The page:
I’ve tried to maintain good clean and green habits during this lockdown, making it a personal challenge not to waste anything given that there’s limited access to shopping.

And when it comes to the environment, green campaigner Amy Cameron says she too has enjoyed “cleaner air, quieter streets, bold wildlife taking advantage of our absence.”

But it shouldn’t be a time to celebrate.

“Tackling the climate crisis should improve our physical and economic wellbeing, not destroy it,” she cautions. “Post-pandemic, could we reclaim some of our streets for people rather than cars? Could more of us swap commutes for time with families? Could we protect more of the green space that’s giving us so much solace?” she asks.

All valid points and certainly provides us all for food for thought when things begin to return to our new normal – whatever that may be.


Thanks to Craig for sharing this with me on Facebook. He’s a data base administrator so I guess he’s enthused by the shift to digital. Sadly, for many organisations, there’s an element of truth in this

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When this blog began last month, one of the ideas was to see how far I could go by pretending I had £10,000 – about Dh45,000 – to invest on the London Stock Market. I don’t pay for trades and I can any amount but only at the end of the a trading day.

Initially, I invested in food stores that delivered at a time when everyone was under lockdown in the United Kingdom.

More importantly, I managed to avoid the carnage that resulted from oil’s spectacular decline in price. And that initial £10,000 grew to £11,113.38 which isn’t a bad return even if I say so myself.

I decided after trading on Friday that I would completely revamp my portfolio. I’ve been doing a bit of reading and still think that for now, I do need to avoid oil and the volatility it brings. If anything, I need to look at companies that provide services that are essential now during this lockdown that is likely to continue in Britain for a couple more weeks at least.

I was thinking that broadband and broadband providers must be looking at this lockdown in a positive light. Our social isolation has shown that now, more than ever, we need good, reliable broadband.

There are also reports that as a result of the lockdown, people are drinking more at home as a form of stress reliever. And they are eating more at home too, which means more deliveries.

Putting these all together, this is how I’m going to spread my portfolio for the next week.

I’m buying 100 shares in Diageo, the beverage company and brewer of some of the UK’s most popular brands. That’s costing me £2686.00.

I’m going back to invest in Ocado, a delivery company that has cornered a large portion of the food supply market. I’m taking 100 shares, costing me £1595.50, leaving me £6831.88 to invest in broadband or similar.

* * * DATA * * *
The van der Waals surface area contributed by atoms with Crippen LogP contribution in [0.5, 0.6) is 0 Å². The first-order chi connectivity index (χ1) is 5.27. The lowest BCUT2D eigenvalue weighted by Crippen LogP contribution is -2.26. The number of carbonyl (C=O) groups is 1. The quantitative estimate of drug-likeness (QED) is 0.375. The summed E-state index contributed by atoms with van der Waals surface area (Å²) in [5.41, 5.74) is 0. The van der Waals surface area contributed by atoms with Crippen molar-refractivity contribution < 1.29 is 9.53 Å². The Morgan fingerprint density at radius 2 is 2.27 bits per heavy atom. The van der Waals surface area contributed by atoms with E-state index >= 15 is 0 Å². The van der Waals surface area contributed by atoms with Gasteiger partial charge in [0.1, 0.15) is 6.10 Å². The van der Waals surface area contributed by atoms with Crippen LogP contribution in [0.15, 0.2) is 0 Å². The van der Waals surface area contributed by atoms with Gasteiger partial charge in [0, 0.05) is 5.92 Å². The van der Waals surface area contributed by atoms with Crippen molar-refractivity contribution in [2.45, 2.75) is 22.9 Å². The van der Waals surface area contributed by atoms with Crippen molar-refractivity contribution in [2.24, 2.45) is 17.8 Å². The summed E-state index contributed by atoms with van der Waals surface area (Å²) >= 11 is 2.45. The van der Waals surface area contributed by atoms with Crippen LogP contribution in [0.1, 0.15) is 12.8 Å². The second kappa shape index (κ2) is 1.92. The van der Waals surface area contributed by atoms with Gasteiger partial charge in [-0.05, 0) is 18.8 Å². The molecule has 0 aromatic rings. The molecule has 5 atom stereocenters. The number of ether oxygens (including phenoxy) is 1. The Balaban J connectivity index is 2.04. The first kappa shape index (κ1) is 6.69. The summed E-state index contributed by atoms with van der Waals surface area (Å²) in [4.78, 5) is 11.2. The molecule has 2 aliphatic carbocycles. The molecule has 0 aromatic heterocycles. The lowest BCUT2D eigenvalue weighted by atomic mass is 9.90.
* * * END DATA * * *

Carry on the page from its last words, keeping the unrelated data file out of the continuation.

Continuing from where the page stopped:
Because I don’t have to worry about a minimum investment, I’m taking 50 shares in British Telecom at £115.16 each for a total of £5,758.00.

That leaves me with £1,073.88 to play with.

And with this, I’m going to play a very cheap stock in PowerHouse, a green energy supplier. Oil is low because demand is being met in part by alternative energy sources. It’s 87 pence a share, allowing me to buy 1200 shares for £1044, leaving me with £29.88 cash in hand.

So, this is how my new portfolio looks now.

Net worth £11,113.38

Diageo, 100 shares: £2686.00

Ocado, 100 shares: £1595.50

BT, 50 shares: £5758.00

PowerHouse 1,200 shares: £1044.00

Cash in hand:£29.88

% Gain: 11.3 per cent

£ Gain: £1,113.38


Here’s my daily collection of covidiots that serves as a reminder apples don’t fall far from trees – but there are worms everywhere.


I am an Everton football fan. Have been since I was eight years old. And I think that when I was eight years old, I had more sense than underwhelming striker Moise Kean.

Everton have labelled Kean’s actions “unacceptable” after he flouted coronavirus lockdown restrictions.

The striker filmed himself partying at home with guests in a breach of social distancing regulations during the coronavirus pandemic. Kean, who joined from Juventus for a reported £24 million last summer, is likely to face disciplinary action.

Better still, get rid of him, I say.

A club statement read: “Everton Football Club was appalled to learn of an incident in which a first team player ignored Government guidance and club policy in relation to the coronavirus crisis. The club has strongly expressed its disappointment to the player and made it clear that such actions are completely unacceptable.

“Everton has regularly stressed the importance of following all the Government guidelines – including rules and advice for inside and outside of the home – through a series of official communications to all staff members, including players. The amazing people in the NHS deserve the utmost respect for their hard work and sacrifice. The best way to show them respect is by doing everything we can to protect them.”

Kean is the latest Premier League player to flout the rules after Jack Grealish and Kyle Walker were forced to apologise for breaching the restrictions.